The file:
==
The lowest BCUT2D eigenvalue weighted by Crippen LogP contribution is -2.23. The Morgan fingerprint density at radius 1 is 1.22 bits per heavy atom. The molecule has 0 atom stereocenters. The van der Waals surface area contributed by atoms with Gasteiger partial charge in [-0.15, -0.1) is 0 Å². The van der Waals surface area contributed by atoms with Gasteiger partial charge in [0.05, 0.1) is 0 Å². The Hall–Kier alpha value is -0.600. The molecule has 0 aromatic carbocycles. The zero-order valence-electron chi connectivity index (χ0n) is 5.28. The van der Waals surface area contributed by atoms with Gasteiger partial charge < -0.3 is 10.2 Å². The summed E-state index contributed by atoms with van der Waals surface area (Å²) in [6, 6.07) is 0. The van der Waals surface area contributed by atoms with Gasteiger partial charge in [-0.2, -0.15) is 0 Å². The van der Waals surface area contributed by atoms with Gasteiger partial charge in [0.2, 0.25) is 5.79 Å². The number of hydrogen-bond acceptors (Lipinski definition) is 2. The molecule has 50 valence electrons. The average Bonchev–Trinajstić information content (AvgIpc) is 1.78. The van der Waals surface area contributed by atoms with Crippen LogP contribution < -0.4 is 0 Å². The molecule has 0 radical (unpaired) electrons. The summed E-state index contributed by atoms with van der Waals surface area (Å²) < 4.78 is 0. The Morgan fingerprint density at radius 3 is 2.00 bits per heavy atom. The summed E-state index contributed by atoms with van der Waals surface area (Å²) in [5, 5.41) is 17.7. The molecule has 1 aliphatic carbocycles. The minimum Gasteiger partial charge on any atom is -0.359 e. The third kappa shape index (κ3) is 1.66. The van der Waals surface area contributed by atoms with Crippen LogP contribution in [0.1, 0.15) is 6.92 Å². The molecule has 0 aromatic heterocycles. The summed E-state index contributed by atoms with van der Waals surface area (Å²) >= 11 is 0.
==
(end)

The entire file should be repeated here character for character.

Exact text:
The lowest BCUT2D eigenvalue weighted by Crippen LogP contribution is -2.23. The Morgan fingerprint density at radius 1 is 1.22 bits per heavy atom. The molecule has 0 atom stereocenters. The van der Waals surface area contributed by atoms with Gasteiger partial charge in [-0.15, -0.1) is 0 Å². The van der Waals surface area contributed by atoms with Gasteiger partial charge in [0.05, 0.1) is 0 Å². The Hall–Kier alpha value is -0.600. The molecule has 0 aromatic carbocycles. The zero-order valence-electron chi connectivity index (χ0n) is 5.28. The van der Waals surface area contributed by atoms with Gasteiger partial charge < -0.3 is 10.2 Å². The summed E-state index contributed by atoms with van der Waals surface area (Å²) in [6, 6.07) is 0. The van der Waals surface area contributed by atoms with Gasteiger partial charge in [-0.2, -0.15) is 0 Å². The van der Waals surface area contributed by atoms with Gasteiger partial charge in [0.2, 0.25) is 5.79 Å². The number of hydrogen-bond acceptors (Lipinski definition) is 2. The molecule has 50 valence electrons. The average Bonchev–Trinajstić information content (AvgIpc) is 1.78. The van der Waals surface area contributed by atoms with Crippen LogP contribution < -0.4 is 0 Å². The molecule has 0 radical (unpaired) electrons. The summed E-state index contributed by atoms with van der Waals surface area (Å²) < 4.78 is 0. The Morgan fingerprint density at radius 3 is 2.00 bits per heavy atom. The summed E-state index contributed by atoms with van der Waals surface area (Å²) in [5, 5.41) is 17.7. The molecule has 1 aliphatic carbocycles. The minimum Gasteiger partial charge on any atom is -0.359 e. The third kappa shape index (κ3) is 1.66. The van der Waals surface area contributed by atoms with Crippen LogP contribution in [0.1, 0.15) is 6.92 Å². The molecule has 0 aromatic heterocycles. The summed E-state index contributed by atoms with van der Waals surface area (Å²) >= 11 is 0.